The latest episode of “The Fit of Things” podcast, hosted by Volumental’s “tech translators”, Ashlyn Bohling and Rebecca Nelson, draws attention to the importance of footwear fit with stories from two very different spheres: heavy construction and fashion modeling. What connects these two disciplines? The impact of footwear that fits, the changing demands of each industry, and the search for that “wow” moment...
A Heritage Workwear Brand Adapts to New Tastes
Adam Ogden is a Chicago-based Regional Operations Manager at Red Wing Shoes, a purpose-driven shoe company that since 1905 has aimed to make a lasting difference in people’s lives. The company’s brands are designed for construction, industrial purposes, lifestyle wear and professions where people need solid footwear. For tradesmen and fashion enthusiasts alike, Red Wing is an icon of workwear Americana.
Adam explains that while Red Wing’s legacy is firmly planted in construction footwear, the company is focused on developing new lines attuned to changing consumer tastes and priorities.
In recent years, the footwear brand has broadened their product offering with several new categories. Red Wing Heritage, which blends the functional components of its work boots with a fashion-forward design, has gained traction with influencers. The brand has also introduced an eco-friendly work shoe line, EcoLite, constructed with sustainable and recycled materials. And an additional new product line called Vasque represents the brand’s foray into performance-focused hiking shoes with a more modern edge.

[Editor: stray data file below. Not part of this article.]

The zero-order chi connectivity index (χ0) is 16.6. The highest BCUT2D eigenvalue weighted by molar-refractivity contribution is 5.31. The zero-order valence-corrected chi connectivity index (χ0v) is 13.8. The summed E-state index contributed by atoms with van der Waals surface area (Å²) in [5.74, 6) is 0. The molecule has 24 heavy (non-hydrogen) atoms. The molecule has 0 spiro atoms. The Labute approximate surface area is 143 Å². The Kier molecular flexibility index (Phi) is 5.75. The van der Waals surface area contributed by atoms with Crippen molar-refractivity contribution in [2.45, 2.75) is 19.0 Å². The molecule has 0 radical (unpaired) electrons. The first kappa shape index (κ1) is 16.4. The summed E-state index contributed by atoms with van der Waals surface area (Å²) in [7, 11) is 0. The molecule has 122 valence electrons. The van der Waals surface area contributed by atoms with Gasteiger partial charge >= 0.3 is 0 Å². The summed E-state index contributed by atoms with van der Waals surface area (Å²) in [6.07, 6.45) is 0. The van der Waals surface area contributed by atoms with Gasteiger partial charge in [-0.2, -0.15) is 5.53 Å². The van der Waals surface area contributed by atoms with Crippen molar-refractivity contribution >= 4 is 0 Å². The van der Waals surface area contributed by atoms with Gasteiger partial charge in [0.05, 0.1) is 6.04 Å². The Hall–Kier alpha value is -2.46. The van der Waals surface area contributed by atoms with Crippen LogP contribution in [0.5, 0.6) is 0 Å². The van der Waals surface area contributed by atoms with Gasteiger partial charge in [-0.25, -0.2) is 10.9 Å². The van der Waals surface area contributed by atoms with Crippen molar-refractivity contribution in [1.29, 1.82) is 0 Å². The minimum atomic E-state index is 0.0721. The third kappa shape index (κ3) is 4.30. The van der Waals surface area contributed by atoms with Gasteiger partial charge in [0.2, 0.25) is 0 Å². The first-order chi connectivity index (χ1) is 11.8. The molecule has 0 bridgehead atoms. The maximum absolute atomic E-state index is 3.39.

Cherished “Wow” Moment
“Fit is integral to Red Wing and we are dialed in on the fit experience,” says Adam. “Our store experts have the passion and take the time to get the right shoe for the right job.”
He continues: “That’s why we team up with incredible partners like Volumental to ensure we provide the perfect fit for our customers. We want shoppers to leave our stores with that ‘wow’ moment, a feeling like I had no idea shoes could fit this well.”
Red Wing’s brand additions consistently tie back to the durability and reliability of the company’s essence as a work boot.
“We consider Heritage a sexy brand, whose legacy dates to the 1970s when Red Wing owners in Japan and Europe wore work boots as a stylish fashion accessory,” Adam explains. “This helped us devise the Heritage line, launched in 2007 in collaboration with J. Crew.”
He says that the Iron Ranger, a Heritage line product, is popular with those who spend a lot of time on their feet. “They want to look good and feel good, whether they’re bartenders, brewery owners or others in the service industry who stand a good part of every day.”
A fun collaboration Red Wing launched was a one-off with Nintendo’s Super Mario Brothers franchise. Adam recalls a running joke within Red Wing that the loveable character appeared to be wearing a pair of Red Wing boots. A hand-crafted pair was made, using the same methods and materials that the company has used for years including a mushroom-infused outsole, a nod to the fungi-snacking Super Mario character. The pair is currently on display at New York’s Rockefeller Center.
A Painful Catwalk